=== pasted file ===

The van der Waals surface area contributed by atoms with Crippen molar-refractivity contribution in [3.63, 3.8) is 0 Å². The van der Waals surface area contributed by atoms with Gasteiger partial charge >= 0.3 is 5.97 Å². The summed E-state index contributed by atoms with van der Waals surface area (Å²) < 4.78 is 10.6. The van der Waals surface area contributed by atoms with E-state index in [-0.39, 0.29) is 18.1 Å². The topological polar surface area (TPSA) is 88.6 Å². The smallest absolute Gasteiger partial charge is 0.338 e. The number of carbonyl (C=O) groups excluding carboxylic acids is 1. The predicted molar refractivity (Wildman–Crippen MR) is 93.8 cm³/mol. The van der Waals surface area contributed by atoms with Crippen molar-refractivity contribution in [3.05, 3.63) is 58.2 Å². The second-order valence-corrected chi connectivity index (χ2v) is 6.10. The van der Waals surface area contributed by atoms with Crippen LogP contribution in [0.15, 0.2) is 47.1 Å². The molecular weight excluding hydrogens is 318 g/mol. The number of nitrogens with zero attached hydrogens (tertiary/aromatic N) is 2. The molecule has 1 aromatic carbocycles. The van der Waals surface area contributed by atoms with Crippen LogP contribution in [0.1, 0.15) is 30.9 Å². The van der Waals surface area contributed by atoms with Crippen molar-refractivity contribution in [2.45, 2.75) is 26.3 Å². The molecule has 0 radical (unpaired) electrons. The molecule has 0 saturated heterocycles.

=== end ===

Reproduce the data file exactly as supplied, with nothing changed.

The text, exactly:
The van der Waals surface area contributed by atoms with Crippen molar-refractivity contribution in [3.63, 3.8) is 0 Å². The van der Waals surface area contributed by atoms with Gasteiger partial charge >= 0.3 is 5.97 Å². The summed E-state index contributed by atoms with van der Waals surface area (Å²) < 4.78 is 10.6. The van der Waals surface area contributed by atoms with E-state index in [-0.39, 0.29) is 18.1 Å². The topological polar surface area (TPSA) is 88.6 Å². The smallest absolute Gasteiger partial charge is 0.338 e. The number of carbonyl (C=O) groups excluding carboxylic acids is 1. The predicted molar refractivity (Wildman–Crippen MR) is 93.8 cm³/mol. The van der Waals surface area contributed by atoms with Crippen molar-refractivity contribution in [3.05, 3.63) is 58.2 Å². The second-order valence-corrected chi connectivity index (χ2v) is 6.10. The van der Waals surface area contributed by atoms with Crippen LogP contribution in [0.15, 0.2) is 47.1 Å². The molecular weight excluding hydrogens is 318 g/mol. The number of nitrogens with zero attached hydrogens (tertiary/aromatic N) is 2. The molecule has 1 aromatic carbocycles. The van der Waals surface area contributed by atoms with Crippen LogP contribution in [0.1, 0.15) is 30.9 Å². The van der Waals surface area contributed by atoms with Crippen molar-refractivity contribution in [2.45, 2.75) is 26.3 Å². The molecule has 0 radical (unpaired) electrons. The molecule has 0 saturated heterocycles.